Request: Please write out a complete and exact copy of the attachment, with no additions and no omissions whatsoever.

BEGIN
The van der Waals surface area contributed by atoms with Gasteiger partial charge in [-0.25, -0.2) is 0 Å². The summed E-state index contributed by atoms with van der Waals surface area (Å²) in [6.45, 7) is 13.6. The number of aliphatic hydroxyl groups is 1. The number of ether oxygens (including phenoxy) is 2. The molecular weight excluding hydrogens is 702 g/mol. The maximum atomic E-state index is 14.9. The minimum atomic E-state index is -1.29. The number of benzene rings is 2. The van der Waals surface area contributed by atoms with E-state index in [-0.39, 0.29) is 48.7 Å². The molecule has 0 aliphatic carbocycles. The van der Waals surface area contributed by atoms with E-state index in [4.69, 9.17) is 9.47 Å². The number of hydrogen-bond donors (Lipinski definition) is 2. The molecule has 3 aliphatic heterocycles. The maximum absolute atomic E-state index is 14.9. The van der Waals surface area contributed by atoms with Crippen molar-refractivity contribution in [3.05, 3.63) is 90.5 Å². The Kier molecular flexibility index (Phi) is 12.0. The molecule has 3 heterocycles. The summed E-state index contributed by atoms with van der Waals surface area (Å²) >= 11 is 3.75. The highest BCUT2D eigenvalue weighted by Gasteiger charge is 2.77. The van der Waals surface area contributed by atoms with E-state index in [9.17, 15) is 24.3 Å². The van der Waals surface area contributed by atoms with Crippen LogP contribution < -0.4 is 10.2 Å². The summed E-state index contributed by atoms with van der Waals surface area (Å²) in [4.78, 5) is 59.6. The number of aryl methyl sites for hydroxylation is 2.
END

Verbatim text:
The van der Waals surface area contributed by atoms with Gasteiger partial charge in [-0.25, -0.2) is 0 Å². The summed E-state index contributed by atoms with van der Waals surface area (Å²) in [6.45, 7) is 13.6. The number of aliphatic hydroxyl groups is 1. The number of ether oxygens (including phenoxy) is 2. The molecular weight excluding hydrogens is 702 g/mol. The maximum atomic E-state index is 14.9. The minimum atomic E-state index is -1.29. The number of benzene rings is 2. The van der Waals surface area contributed by atoms with E-state index in [-0.39, 0.29) is 48.7 Å². The molecule has 0 aliphatic carbocycles. The van der Waals surface area contributed by atoms with E-state index in [4.69, 9.17) is 9.47 Å². The number of hydrogen-bond donors (Lipinski definition) is 2. The molecule has 3 aliphatic heterocycles. The maximum absolute atomic E-state index is 14.9. The van der Waals surface area contributed by atoms with Crippen molar-refractivity contribution in [3.05, 3.63) is 90.5 Å². The Kier molecular flexibility index (Phi) is 12.0. The molecule has 3 heterocycles. The summed E-state index contributed by atoms with van der Waals surface area (Å²) >= 11 is 3.75. The highest BCUT2D eigenvalue weighted by Gasteiger charge is 2.77. The van der Waals surface area contributed by atoms with E-state index in [9.17, 15) is 24.3 Å². The van der Waals surface area contributed by atoms with Crippen LogP contribution < -0.4 is 10.2 Å². The summed E-state index contributed by atoms with van der Waals surface area (Å²) in [4.78, 5) is 59.6. The number of aryl methyl sites for hydroxylation is 2.